In Memoriam Katherine Johnson


The phrase “in memoriam” is a Latin phrase meaning “in memory of.”   It is a phrase that used to be used on epitaphs, the words carved on gravestones.  However, in the case of Katherine Johnson, instead of being reminded by an epitaph of the significance of her life, all you have to do to remember is legacy is go out when there is a full moon and look up.   If there were to be an appropriate epitaph for Katherine Johnson, it would be “they asked her for the moon, and she gave it to them.”

Katherine Johnson was a mathematician who played a crucial role in the American space program:   she was one of black women hired to do computing in the guidance and navigation department at Langley’s Research Center in Virginia, which later became apart of NASA.   At this time, computing was done by hand, and the mathematicians like Katherine Johnson were known as “computers” before IBM developed computing machines that came to be used at NASA.

And yet at a critical juncture in the space program, when NASA went from suborbital flights to orbital flights, the orbital trajectory that the IBM machine calculated showed a difference between the one calculated previously.   Was this due to a change in the data, or was there a mistake in the calculations?   John Glenn, the first astronaut to go on an orbital flight, was concerned and specifically requested that Katherine Johnson recheck the calculations.   She showed that they checked out, and that gave John Glenn the confidence to go ahead with the mission as planned.

For those of you who want to know more about the life of Katherine Johnson, I recommend the book Hidden Figures by Margot Lee Shetterly, and of course the film of the same name starring Taraji P. Henson as Katherine Johnson.   The film also portrays other African-American women pioneers of the space program:  Dorothy Vaughan (played by Octavia Spencer), and Mary Jackson (played by Janelle Monáe).

Dorothy Vaughn saw the coming of the computing machines, and became the first black woman who became a supervisor at the Langley Research Center.  The the black women mathematicians on her team were in danger of losing their jobs to the computing machines which could outperform them in terms of speed.   But she got in front of the technological curve and learned how to program those machines, thus ensuring that her team would still be employed by NASA, but now in the capacity as computer programmers.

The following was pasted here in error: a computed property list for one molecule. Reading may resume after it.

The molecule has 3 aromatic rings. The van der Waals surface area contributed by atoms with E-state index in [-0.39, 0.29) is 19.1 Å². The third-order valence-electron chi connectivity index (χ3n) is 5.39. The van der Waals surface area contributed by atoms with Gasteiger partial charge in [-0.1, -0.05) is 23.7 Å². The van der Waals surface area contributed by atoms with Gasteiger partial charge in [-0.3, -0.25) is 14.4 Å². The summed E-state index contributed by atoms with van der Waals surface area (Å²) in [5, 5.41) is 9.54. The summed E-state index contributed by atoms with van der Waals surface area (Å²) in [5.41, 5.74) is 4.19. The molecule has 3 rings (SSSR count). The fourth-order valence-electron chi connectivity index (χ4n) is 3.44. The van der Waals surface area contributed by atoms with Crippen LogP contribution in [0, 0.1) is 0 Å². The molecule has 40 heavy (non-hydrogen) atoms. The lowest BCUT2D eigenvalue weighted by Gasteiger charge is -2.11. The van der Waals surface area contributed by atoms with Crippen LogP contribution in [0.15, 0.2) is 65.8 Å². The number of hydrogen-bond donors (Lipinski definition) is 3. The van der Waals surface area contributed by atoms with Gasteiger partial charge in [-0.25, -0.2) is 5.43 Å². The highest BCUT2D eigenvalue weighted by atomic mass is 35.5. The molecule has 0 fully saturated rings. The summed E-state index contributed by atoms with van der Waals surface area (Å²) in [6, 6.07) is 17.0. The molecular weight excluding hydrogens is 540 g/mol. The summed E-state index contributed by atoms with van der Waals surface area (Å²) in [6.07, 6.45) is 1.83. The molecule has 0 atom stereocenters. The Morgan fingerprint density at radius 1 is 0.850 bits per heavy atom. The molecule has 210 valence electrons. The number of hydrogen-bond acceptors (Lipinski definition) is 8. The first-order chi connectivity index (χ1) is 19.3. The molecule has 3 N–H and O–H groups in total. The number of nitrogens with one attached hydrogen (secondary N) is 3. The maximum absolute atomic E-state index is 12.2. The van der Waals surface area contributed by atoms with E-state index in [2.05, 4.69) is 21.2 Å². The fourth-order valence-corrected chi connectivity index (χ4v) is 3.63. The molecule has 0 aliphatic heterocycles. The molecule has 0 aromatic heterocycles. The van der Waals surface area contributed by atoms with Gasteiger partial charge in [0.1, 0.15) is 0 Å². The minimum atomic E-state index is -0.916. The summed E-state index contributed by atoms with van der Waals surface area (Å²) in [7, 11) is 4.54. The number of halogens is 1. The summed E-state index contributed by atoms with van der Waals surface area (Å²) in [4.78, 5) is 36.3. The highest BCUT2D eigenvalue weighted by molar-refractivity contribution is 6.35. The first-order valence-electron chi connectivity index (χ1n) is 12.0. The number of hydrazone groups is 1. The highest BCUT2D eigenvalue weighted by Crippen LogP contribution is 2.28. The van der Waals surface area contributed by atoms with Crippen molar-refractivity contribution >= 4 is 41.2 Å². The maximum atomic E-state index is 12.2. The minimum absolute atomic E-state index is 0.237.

Mary Jackson was the first black female engineer employed at the Langley Research Center, and she was hired by the aerodynamics group.  Since Langley was in Virginia, which was still segregated in terms of education at that time, she had to petition the court to be able to take night classes at the college that normally only took white students.

In personal terms, the book and the movie were a revelation to me, and I found myself with conflicting emotions:   joy at watching the accomplishments of this woman, but also angry in a way that I had never about the story of her life before.   I had a special fascination for the character of Katherine Johnson, because mathematics was the love of my life as a child.   Although nowhere near the level that Katherine Johnson was at in terms of understanding mathematics, I was nonetheless fascinated with the subject until I was in college studying engineering physics at the University of Illinois at Urbana-Champaign.    But I took a turn after graduating towards the study of languages, and ended up getting my master’s degree in Asian Studies at the same university.   I graduated with a double major in Chinese and Japanese, and ended up moving to Japan after graduation.   I am back here in the United States, and became a project manager because I like figure out how systems fit together, systems of people and of machines.

Mathematics was like an old childhood friend to me that I had never seen again after graduating, but then I read the book and saw the film, and I fell in love with mathematics once more.   I signed up at brilliant.org, a site dedicated to teaching students at all levels about mathematics, physics, and computer science.   Working on math problems, and the “aha” moment that comes when you get the right answer, was a rediscovered joy for me, and I owe it to the memory of Katherine Johnson for re-sparking my interest in mathematics.   As Plutarch once said, “the mind is not a vessel to be filled, but a fire to be kindled.”

I hope that some young people today who watch Hidden Figures go out and night, look up at the moon, and wonder:  maybe we should go back.  So, in keeping with her connection to the space program, I conclude with the words that that Mission Control often used when astronauts were launching into space:   Godspeed, Katherine Johnson!

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